Booth suggested better alternatives to the company but these were rejected. To address this problem, the Salvation Army opened its own match factory in Old Ford, East London in 1891, using the harmless red phosphorus. It also paid twice what Bryant and May paid their workers. He did not stop there but went further to conduct tours for MPs and journalists, round the Salvation Army factory and the wretched homes of the Bryant and May workers. As a result of the bad publicity, the company stopped using the harmful yellow phosphorus. So, the ‘Army’ did not only stop the injustice against women but also used the opportunity to create jobs.
Booth used his influence to lobby the Royal Family, politicians and other influential personalities. In his book, In Darkest England and the Way Out, Booth advocated applying the gospel and its ethics to the problems of crime and poverty. He recommended establishing homes for the homeless; farm communities where the urban poor can be trained in agriculture; training and rehabilitation centers for prostitutes, released prisoners, drug addicts and alcoholics; financial aid for the poor; schemes for poor men’s lawyers, banks, clinics, industrial schools; qualitative education for children and strong parenting in the family.
He believed that if the state fails to meet its social obligations it will be the task of each Christian to step into the breach. This book was a blueprint for the rehabilitation of an entire nation, a grand social reconstruction plan a century ahead of its time. What Booth suggested forms the foundation for the Salvation Army’s modern social welfare schemes and had an impact in the establishment of the British Welfare System (including the National Health Service). Today, “The Salvation Army is one of the world’s largest providers of social aid, with expenditures including operating costs of $2.6 billion in 2004, helping more than 32 million people in the US alone.”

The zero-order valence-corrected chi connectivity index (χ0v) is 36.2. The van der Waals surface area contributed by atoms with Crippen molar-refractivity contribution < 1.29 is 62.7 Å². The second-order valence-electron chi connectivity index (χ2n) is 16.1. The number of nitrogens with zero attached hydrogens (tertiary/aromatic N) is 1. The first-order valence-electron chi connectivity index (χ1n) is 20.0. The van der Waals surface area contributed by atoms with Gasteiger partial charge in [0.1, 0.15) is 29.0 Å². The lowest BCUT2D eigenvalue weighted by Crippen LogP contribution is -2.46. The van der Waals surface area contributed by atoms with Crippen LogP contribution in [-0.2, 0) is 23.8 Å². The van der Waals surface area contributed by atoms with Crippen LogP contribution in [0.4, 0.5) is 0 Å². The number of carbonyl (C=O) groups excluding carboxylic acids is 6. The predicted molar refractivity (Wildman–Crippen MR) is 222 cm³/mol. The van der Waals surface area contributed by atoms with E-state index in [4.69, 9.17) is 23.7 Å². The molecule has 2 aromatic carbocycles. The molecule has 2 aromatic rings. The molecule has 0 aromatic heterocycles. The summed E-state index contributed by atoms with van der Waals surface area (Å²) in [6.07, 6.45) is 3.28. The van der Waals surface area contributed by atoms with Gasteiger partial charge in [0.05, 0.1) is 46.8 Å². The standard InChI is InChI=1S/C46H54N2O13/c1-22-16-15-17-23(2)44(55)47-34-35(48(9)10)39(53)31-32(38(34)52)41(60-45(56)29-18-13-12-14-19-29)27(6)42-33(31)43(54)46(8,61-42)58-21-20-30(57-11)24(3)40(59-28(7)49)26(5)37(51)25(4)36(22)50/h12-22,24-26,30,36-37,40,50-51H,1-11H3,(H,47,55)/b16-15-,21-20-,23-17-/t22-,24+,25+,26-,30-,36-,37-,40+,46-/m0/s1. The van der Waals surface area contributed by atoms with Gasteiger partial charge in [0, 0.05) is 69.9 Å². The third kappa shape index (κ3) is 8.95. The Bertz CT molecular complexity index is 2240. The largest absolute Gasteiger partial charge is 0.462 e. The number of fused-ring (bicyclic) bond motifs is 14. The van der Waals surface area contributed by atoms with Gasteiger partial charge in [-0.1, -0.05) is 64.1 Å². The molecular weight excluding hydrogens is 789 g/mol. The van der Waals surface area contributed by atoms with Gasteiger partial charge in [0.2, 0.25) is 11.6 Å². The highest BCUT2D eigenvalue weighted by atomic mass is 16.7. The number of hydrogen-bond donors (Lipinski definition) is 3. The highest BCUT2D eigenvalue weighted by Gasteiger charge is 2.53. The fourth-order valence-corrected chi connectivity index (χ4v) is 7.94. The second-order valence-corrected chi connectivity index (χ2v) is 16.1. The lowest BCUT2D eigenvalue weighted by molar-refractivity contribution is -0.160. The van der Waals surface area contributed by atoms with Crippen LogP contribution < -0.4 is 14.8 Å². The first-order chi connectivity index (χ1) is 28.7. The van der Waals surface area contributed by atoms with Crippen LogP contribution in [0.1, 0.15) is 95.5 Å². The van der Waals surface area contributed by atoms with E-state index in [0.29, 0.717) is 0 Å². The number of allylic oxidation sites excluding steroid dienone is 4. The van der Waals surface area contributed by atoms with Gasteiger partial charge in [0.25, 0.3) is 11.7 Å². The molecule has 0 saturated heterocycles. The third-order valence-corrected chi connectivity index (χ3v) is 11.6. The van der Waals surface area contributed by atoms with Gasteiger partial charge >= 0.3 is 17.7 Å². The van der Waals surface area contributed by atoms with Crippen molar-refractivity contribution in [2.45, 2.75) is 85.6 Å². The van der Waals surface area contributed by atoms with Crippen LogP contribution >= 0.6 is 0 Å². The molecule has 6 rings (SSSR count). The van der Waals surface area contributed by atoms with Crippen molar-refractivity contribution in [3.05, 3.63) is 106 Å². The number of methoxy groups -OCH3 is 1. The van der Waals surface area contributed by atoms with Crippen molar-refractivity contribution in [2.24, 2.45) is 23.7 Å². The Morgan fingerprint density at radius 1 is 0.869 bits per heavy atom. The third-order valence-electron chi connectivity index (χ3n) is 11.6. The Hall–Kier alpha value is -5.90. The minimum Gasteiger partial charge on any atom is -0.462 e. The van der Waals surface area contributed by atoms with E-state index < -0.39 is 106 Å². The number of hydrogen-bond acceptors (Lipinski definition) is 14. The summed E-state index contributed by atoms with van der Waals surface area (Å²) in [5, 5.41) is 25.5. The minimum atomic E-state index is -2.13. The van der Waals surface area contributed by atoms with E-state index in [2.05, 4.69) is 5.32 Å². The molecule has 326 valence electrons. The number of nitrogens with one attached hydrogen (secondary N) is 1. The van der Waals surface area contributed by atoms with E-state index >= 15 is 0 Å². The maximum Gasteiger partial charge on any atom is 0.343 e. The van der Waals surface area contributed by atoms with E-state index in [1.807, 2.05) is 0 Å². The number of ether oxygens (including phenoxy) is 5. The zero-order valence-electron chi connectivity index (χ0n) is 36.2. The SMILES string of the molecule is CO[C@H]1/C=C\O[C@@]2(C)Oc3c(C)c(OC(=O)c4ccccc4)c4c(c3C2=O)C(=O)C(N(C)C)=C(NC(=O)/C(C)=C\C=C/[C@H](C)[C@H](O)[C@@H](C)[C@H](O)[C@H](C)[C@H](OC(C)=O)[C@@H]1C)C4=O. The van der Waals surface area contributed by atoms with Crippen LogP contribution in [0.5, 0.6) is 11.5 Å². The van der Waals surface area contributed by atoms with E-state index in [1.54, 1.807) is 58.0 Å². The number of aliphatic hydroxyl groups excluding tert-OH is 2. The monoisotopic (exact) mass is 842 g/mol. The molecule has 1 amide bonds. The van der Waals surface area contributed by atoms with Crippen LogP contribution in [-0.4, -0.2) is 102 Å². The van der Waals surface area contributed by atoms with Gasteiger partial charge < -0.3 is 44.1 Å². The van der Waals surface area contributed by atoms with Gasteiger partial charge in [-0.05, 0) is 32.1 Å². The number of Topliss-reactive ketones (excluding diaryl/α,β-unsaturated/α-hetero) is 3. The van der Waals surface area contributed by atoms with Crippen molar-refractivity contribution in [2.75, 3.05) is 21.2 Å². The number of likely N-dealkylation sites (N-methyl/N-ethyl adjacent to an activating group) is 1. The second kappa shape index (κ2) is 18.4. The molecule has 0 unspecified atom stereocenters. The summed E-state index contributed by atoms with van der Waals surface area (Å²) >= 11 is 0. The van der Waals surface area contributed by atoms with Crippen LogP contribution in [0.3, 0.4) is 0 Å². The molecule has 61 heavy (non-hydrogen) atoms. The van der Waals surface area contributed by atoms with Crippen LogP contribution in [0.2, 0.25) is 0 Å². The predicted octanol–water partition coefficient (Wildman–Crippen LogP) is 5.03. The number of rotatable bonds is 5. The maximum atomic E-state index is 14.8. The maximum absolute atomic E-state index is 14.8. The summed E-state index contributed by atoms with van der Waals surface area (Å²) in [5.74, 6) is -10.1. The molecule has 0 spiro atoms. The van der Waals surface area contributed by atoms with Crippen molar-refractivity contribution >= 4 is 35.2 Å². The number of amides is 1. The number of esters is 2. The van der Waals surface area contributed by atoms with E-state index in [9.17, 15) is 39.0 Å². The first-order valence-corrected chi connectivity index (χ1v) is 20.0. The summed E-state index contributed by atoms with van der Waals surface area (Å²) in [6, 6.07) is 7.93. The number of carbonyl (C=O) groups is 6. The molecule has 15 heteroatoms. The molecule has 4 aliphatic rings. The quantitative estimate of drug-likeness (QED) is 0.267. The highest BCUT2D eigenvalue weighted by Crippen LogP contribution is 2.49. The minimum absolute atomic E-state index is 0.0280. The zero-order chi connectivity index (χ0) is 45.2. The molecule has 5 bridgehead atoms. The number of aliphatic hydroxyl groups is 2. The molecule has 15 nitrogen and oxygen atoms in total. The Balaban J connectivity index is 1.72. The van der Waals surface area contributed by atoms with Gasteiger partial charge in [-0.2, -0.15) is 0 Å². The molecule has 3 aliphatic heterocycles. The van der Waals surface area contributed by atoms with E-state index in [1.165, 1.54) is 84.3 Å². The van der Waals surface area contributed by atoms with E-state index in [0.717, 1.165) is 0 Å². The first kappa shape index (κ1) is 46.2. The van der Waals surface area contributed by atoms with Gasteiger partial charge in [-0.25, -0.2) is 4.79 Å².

Nigerians are well known to be deeply religious and our leading faiths (Islam and Christianity) are the biggest influencers in our country. This means, the power to lead the infusion of the nation-building core values lies with our religious leaders. It also means, citizens of faith, who are in the significant majority have no excuse not to use their faith as a basis to live out all the nation-building core values and in doing so, transform Nigeria into a developed nation in one generation.
People of faith say that nothing is impossible to those that believe. As a person of faith and having learnt a bit from William booth, the question then is, “What difference will your belief in God make in Nigeria?“